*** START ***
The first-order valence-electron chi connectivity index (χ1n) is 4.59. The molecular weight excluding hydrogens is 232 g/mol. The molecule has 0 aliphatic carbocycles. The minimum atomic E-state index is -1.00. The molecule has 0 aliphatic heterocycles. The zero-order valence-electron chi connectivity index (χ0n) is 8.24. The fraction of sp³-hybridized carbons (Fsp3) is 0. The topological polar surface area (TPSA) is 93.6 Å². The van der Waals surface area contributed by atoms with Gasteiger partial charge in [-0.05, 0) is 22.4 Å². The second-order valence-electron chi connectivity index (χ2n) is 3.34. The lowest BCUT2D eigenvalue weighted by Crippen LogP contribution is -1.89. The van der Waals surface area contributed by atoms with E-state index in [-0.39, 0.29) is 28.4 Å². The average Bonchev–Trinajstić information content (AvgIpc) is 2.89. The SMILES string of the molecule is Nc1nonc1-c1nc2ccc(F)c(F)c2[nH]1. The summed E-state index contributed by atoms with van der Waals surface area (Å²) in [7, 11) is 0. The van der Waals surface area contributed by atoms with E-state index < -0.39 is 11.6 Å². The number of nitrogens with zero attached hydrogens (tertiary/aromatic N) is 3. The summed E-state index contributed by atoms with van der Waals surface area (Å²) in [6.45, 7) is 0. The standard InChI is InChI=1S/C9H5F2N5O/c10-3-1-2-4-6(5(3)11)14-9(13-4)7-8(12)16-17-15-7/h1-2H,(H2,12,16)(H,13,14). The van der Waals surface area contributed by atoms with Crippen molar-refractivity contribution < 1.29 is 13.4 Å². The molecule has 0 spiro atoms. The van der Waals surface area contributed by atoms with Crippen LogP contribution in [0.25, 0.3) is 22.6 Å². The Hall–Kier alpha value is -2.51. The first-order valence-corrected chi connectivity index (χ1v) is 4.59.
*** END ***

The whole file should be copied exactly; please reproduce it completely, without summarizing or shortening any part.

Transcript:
The first-order valence-electron chi connectivity index (χ1n) is 4.59. The molecular weight excluding hydrogens is 232 g/mol. The molecule has 0 aliphatic carbocycles. The minimum atomic E-state index is -1.00. The molecule has 0 aliphatic heterocycles. The zero-order valence-electron chi connectivity index (χ0n) is 8.24. The fraction of sp³-hybridized carbons (Fsp3) is 0. The topological polar surface area (TPSA) is 93.6 Å². The van der Waals surface area contributed by atoms with Gasteiger partial charge in [-0.05, 0) is 22.4 Å². The second-order valence-electron chi connectivity index (χ2n) is 3.34. The lowest BCUT2D eigenvalue weighted by Crippen LogP contribution is -1.89. The van der Waals surface area contributed by atoms with E-state index in [-0.39, 0.29) is 28.4 Å². The average Bonchev–Trinajstić information content (AvgIpc) is 2.89. The SMILES string of the molecule is Nc1nonc1-c1nc2ccc(F)c(F)c2[nH]1. The summed E-state index contributed by atoms with van der Waals surface area (Å²) in [7, 11) is 0. The van der Waals surface area contributed by atoms with E-state index < -0.39 is 11.6 Å². The number of nitrogens with zero attached hydrogens (tertiary/aromatic N) is 3. The summed E-state index contributed by atoms with van der Waals surface area (Å²) in [6.45, 7) is 0. The standard InChI is InChI=1S/C9H5F2N5O/c10-3-1-2-4-6(5(3)11)14-9(13-4)7-8(12)16-17-15-7/h1-2H,(H2,12,16)(H,13,14). The van der Waals surface area contributed by atoms with Crippen molar-refractivity contribution < 1.29 is 13.4 Å². The molecule has 0 spiro atoms. The van der Waals surface area contributed by atoms with Crippen LogP contribution in [0.25, 0.3) is 22.6 Å². The Hall–Kier alpha value is -2.51. The first-order valence-corrected chi connectivity index (χ1v) is 4.59.